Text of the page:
In Our Image


Morris, Wright. ‘In Our Image’ Time Pieces: Writing, Photography and Memory (London: Aperture, 1999) 1-10

[Originally published in The Massachusetts Review, Winter 1978]


The multifaceted aspect of reality has been commonplace since cubism, but we continue to see what we will, rather than what is there. Image making is our preference for what we imagine, to what is there to be seen.

With the camera’s inception an imitation of life never before achieved was possible.

In the decade the daguerrotype achieved its limited perfection, its uniqueness rendered it obsolete, just as more than a century later this singularity would enhance its value on the market.

[…] it is possible that daguerrotype uniqueness might return to photographic practice and evaluation. This counterproduction esthetic has its rise in the dilemma of overproduction.


What does it profit the photograph to be accepted as a work of art? Does this dubious elevation in market value enhance or diminish what is intrinsically photographic? There is little that is new in this practice but much that is alien to photography. The photographer, not the photograph, becomes the collectible.


The ever-expanding industry of critical dissertations has already put its interest in literature behind it and now largely feeds on criticism.

[Criticism] imposes a misleading order and coherence on the creative disorder of image-making.

Is it merely ironic that the rise of photography to the status of art comes at a time when the status of art is in question? Is it too late to ask what photographs have to gain from this distinction? On those occasions they stir and enlarge our emotions, arousing us in a manner that exceeds our grasp, it is as photographs. Do we register a gain, or a loss, when the photographer displaces the photograph, the shock of recognition giving way to the exercise of taste.

In the anonymous photograph, the loss of of the photographer often proves to be a gain. We see only the photograph.


These photographs clarify what is uniquely and intrinsically photographic. The visible captured. Time arrested. Through a slit in time’s veil we see what has vanished. An unearthly, mind-boggling sensation: commonplace yet fabulous. The photograph is paramount. The photographer subordinate.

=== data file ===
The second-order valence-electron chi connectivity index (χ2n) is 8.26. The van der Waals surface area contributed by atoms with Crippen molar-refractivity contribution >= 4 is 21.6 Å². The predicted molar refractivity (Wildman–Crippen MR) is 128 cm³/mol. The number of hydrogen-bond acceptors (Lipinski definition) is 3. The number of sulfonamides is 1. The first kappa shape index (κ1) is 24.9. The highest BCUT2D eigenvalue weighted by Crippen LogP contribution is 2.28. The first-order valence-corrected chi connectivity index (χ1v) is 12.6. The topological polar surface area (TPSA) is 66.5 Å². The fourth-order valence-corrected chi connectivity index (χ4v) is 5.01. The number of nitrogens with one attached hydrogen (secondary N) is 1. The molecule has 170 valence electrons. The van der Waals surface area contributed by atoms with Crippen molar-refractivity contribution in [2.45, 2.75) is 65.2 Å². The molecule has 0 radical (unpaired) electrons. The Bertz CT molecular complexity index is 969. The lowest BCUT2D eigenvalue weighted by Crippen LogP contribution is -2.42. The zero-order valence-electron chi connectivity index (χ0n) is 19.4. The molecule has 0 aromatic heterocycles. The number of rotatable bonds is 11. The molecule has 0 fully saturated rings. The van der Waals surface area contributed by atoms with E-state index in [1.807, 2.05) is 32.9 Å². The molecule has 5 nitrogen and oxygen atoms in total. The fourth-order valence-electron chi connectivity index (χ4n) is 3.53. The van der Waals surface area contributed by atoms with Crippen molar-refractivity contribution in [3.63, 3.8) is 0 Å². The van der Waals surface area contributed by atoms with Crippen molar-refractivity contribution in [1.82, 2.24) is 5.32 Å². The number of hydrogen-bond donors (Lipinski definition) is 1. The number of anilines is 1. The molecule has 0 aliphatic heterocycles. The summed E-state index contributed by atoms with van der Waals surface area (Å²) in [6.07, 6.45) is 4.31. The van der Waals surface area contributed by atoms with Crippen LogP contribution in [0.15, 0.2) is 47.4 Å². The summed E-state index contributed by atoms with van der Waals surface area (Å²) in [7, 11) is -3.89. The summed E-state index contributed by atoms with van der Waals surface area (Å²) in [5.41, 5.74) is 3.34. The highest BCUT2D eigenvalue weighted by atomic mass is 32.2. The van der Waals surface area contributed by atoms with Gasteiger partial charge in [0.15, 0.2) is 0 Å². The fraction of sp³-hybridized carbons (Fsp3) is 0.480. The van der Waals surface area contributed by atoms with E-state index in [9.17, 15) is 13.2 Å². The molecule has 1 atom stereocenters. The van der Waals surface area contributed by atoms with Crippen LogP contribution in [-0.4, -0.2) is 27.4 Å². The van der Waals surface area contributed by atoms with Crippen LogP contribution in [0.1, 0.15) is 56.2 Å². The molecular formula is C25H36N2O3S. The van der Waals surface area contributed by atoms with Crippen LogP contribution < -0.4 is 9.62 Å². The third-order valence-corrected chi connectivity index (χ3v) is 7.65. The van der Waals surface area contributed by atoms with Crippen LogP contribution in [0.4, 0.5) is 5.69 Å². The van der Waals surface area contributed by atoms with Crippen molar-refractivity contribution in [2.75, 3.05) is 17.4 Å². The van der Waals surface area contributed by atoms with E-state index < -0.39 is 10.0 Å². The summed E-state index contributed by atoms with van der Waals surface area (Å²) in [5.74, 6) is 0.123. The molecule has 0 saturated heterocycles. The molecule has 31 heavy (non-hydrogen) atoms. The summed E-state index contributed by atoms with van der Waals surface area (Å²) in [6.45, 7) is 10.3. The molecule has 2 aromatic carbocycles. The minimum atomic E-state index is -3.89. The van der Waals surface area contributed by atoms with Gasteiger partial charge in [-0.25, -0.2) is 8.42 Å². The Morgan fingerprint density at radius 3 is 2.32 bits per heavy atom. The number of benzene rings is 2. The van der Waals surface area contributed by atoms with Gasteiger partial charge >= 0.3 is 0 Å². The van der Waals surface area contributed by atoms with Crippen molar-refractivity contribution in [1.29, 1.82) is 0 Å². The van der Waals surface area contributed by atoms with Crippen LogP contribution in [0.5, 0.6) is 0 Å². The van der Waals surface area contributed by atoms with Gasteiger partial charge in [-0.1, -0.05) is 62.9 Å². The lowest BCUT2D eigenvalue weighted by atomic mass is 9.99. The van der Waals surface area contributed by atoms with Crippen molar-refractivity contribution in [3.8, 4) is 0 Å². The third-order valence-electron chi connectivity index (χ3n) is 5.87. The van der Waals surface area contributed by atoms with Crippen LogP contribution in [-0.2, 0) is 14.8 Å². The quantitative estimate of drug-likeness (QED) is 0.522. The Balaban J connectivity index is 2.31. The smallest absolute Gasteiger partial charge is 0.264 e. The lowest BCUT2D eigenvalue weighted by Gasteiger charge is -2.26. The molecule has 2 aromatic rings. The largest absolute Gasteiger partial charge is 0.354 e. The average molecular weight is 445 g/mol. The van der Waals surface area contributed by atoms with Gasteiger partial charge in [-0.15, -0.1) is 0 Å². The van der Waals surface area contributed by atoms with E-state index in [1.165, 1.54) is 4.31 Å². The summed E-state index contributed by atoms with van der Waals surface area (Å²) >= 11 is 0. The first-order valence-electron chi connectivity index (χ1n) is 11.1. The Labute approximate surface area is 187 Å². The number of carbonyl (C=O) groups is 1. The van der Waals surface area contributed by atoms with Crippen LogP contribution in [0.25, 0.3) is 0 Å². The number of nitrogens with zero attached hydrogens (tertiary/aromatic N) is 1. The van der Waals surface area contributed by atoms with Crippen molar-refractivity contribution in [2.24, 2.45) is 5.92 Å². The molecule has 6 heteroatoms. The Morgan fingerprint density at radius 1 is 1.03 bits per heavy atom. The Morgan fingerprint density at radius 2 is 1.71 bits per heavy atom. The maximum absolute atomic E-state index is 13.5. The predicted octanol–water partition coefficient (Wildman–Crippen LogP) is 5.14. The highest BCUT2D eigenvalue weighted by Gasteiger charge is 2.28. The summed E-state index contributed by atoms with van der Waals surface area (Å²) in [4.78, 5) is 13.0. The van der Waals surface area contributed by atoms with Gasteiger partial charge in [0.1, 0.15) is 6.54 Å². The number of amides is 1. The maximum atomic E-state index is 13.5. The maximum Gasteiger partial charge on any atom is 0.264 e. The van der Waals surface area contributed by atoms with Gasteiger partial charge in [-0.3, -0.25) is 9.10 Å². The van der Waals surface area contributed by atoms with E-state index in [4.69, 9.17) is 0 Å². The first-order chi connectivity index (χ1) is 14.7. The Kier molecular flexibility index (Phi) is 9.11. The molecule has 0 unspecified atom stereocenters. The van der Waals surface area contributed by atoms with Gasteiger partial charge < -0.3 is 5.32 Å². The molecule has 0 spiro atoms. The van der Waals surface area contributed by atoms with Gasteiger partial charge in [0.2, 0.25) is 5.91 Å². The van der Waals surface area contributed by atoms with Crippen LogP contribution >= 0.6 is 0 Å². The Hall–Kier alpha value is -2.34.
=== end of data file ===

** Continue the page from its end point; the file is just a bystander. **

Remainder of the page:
At this moment in photography’s brief history, the emergence and inflation of the photographer appears to be at the expense of the photograph, of the miraculous.

If there is a common photographic dilemma, it lies in the fact that so much has been seen, so much has been “taken,” there appears to be less to find. The visible world, vast as it is, through overexposure has been devalued.

The photographer feels he or she must search for, or invent, what was once obvious.


Renewed interest in the snapshot, however nondescript, indicates our awareness that the camera, in itself, is a picture maker. The numberless snapshots in existence, and the millions still to be taken, will emerge as art objects. But it can be safely predicted that many will prove to be “collectibles.”


The moving picture, we know, is a trick that is played on our limited responses, and the refinement of the apparatus will continue to outdistance our faculties. Perhaps no faculty is more easily duped than that of sight.

If we were to choose a photographer to have been at Golgotha, or walking the streets of Rome during the sacking, who would it have been? […] For that moment of history, or any other, I would personally prefer that the photograph was stamped Photographer Unknown. This would assure me, rightly or wrongly, that I was seeing a fragment of life, a moment of time, as it was. The photographer who has no hand to hide will conceal it with the least difficulty. Rather than admiration for work well done, I will feel the awe of revelation. The lost found, the irretrievable retrieved.

Or do I sometimes feel that image proliferation has restored the value of the nonimage? Perhaps we prefer Golgotha as it is, a construct of numberless fictions, filtered and assembled to form the uniquely original image that develops in the darkroom of each mind.

Images proliferate. Am I wrong in being reminded of the printing of money in a period of wild inflation? Do we know what we are doing? Are we able to evaluate what we have done?

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